File spoon-archives/postcolonial.archive/postcolonial_2001/postcolonial.0107, message 54


Subject: Re:postcolonial condition of knowledge.
Date: Thu, 19 Jul 2001 00:51:21 +0200


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Dear list colleagues Mirza and Saeed,

I'm puzzeled. How could hybridity defy anything, how could some global melting pot defy global homogenization?

If by definition hybridity is nothing but re-production, "intercultural" overlappings, and mutual borrowing (correct me if I'm wrong), how could it possibly be creative or innovative or pioneering? For example, I don't recall J-F Lyotard's mentioning hybridity, when writing about the postmodern condition of knowledge. On the contrary, he had a great deal to say about agonism, and agonistic pragmatics...

I think there is something radically antithetic between agonism and hybridity thinking. Hybridity in my opinion cannot be a desirable condition: the hybridity condition must be precisely that which is meant to be overcome by way of agonism. I don't think anything really or radically new could happen just by mere way of borrowing between already existing cultures, or, for that matter, by way of cultural robbery and imperial domination. No new values could be found, no culture or civilization could be self-overcome or self-created, in such ways. 
Insulated, even exclusionary, competitive and yet peaceful cultures need not be us-versus-them constructions or any domination over others, but pure (ethical or epistemological) relationships to themselves. They need not lead to some clash of civilizations. And, provided fair conditions for global competition, they may even bring about cultural overcoming and civilizational blossoming.

Sorry for my very little knowledge about hybridity, I would really appreciate you help me throw light on these matters.

Sincerely Mohammed
 



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Dear list colleagues Mirza and Saeed,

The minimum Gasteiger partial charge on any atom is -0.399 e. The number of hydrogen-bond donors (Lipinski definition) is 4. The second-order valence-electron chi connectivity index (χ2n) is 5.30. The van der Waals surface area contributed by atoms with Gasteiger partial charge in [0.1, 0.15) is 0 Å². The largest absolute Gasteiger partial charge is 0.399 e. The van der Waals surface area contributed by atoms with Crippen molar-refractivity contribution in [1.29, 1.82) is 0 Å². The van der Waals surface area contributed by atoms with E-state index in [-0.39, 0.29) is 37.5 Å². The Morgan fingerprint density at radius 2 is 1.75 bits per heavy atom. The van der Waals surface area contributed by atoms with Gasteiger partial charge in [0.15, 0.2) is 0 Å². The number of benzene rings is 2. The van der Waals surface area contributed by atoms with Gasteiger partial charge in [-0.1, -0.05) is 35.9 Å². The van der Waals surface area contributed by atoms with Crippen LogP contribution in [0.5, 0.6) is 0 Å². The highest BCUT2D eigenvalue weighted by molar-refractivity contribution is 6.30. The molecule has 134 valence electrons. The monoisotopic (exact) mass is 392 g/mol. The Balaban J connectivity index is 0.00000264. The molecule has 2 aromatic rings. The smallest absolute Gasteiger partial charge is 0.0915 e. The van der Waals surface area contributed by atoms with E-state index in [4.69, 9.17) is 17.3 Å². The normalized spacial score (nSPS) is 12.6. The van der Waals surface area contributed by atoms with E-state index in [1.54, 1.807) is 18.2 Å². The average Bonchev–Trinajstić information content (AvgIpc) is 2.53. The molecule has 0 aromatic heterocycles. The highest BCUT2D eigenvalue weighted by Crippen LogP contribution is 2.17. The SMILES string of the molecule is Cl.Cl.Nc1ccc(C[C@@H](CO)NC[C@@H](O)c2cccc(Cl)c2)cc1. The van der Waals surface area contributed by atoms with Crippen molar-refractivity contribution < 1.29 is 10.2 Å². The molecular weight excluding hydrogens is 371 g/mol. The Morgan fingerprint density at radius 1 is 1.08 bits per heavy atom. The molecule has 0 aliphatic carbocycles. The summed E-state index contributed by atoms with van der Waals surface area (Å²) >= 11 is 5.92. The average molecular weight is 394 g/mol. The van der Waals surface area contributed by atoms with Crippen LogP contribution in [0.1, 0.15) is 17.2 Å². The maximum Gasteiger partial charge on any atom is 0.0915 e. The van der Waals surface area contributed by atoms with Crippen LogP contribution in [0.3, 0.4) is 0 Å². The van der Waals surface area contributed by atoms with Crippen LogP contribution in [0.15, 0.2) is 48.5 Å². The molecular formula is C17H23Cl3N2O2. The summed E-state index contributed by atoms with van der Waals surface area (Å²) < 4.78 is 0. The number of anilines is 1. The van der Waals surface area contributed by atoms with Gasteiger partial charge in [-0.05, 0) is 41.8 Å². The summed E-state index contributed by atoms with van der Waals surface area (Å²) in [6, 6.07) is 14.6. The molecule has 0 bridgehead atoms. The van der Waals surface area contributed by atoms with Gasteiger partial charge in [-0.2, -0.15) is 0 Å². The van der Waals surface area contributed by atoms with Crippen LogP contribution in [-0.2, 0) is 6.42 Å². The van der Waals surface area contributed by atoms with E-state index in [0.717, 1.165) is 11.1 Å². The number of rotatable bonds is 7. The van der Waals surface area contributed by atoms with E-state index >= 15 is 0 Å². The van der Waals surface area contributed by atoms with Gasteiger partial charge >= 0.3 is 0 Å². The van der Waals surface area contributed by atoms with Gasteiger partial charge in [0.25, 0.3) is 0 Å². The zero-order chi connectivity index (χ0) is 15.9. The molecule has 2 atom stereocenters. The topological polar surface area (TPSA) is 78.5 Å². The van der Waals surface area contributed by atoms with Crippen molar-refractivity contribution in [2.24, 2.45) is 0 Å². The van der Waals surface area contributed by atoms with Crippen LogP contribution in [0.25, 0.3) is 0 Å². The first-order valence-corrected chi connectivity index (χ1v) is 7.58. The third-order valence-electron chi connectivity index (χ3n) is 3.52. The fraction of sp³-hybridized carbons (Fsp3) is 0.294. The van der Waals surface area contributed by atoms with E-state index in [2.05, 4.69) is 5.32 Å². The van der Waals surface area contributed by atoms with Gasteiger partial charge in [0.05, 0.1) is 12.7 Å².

I'm puzzeled. How could hybridity defy anything, how could some global melting pot defy global homogenization?
 
If by definition hybridity is nothing but re-production, "intercultural" overlappings, and mutual borrowing (correct me if I'm wrong), how could it possibly be creative or innovative or pioneering? For example, I don't recall J-F Lyotard's mentioning hybridity, when writing about the postmodern condition of knowledge. On the contrary, he had a great deal to say about agonism, and agonistic pragmatics...
 
I think there is something radically antithetic between agonism and hybridity thinking. Hybridity in my opinion cannot be a desirable condition: the hybridity condition must be precisely that which is meant to be overcome by way of agonism. I don't think anything really or radically new could happen just by mere way of borrowing between already existing cultures, or, for that matter, by way of cultural robbery and imperial domination. No new values could be found, no culture or civilization could be self-overcome or self-created, in such ways. 

Insulated, even exclusionary, competitive and yet peaceful cultures need not be us-versus-them constructions or any domination over others, but pure (ethical or epistemological) relationships to themselves. They need not lead to some clash of civilizations. And, provided fair conditions for global competition, they may even bring about cultural overcoming and civilizational blossoming.

Sorry for my very little knowledge about hybridity, I would really appreciate you help me throw light on these matters.
 
Sincerely Mohammed
  

 

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